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LAWANI ADESOKAN & ORS
PRINCE MICHAEL OYETUNJI OKEYOYIN ADEGOROLU & ORS
IN THE SUPREME COURT OF NIGERIA
ON FRIDAY, THE 7TH DAY OF MARCH, 1997
(1997) 3 NWLR (PT.493)
BEFORE THEIR LORDSHIPS
SALIHU MODIBBO ALFA BELGORE, JSC
MICHAEL EKUNDAYO OGUNDARE, JSC
UTHMAN MOHAMMED, JSC
SYLVESTER UMARU ONU, JSC
ANTHONY IKECHUKWU IGUH, JSC
(For themselves and on behalf of Gbangbade Erun Ruling House of the Onitede of Tede Chieftaincy) Appellant(s)
Kolawole Alawode, Esq. – For Appellant
Bola Ige, SAN (with him,
A. Mustafa, Esq.)
O.A. Boade, Esq. Acting Assistant Director of Legal and Advisory Services, Oyo State – For Respondent
M.E. OGUNDARE, J.S.C. (Delivering the Leading Judgment):
This is a further appeal from an interlocutory decision of the High Court of Oyo State given on 11/7/88 wherein that court held that:
“…………the plaintiff has locus standi to present this action and that the action is not frivolous, vexatious, and an abuse of process of court. The action also discloses a cause of action.”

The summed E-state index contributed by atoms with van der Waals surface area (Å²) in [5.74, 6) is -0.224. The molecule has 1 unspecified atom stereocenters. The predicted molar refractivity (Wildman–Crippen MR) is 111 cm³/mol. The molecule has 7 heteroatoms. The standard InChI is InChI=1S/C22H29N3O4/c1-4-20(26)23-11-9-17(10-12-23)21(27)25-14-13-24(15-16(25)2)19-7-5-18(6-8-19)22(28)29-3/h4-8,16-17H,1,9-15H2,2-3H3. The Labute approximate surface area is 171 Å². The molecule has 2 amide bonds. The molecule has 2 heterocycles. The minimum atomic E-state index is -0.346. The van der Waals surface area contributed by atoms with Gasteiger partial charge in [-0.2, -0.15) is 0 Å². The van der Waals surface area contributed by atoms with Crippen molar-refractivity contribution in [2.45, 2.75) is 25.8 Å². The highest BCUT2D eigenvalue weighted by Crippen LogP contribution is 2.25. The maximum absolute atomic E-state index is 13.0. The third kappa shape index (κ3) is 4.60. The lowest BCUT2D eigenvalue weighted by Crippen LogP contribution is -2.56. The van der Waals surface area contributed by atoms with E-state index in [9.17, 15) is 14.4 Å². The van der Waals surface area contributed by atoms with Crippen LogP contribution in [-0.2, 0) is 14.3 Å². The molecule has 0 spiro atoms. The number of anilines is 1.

The plaintiff had by a writ of summons issued in February 1988 sued three defendants (now respondents in this appeal) claiming:
“(a) Declaration that according to the law, custom and tradition of Tede there are only THREE ruling houses for the Onitede of Tede Chieftaincy to wit, Daodu Agba, Adekalu and Egbeomo.
(b) Declaration that the instrument dated 18th day of January, 1958 and registered on the 12th day of February, 1958, in so far as it purports to declare the customary law prevailing in Tede with respect to the appointment to the Onitede of Tede chieftaincy is wrongful, illegal and void.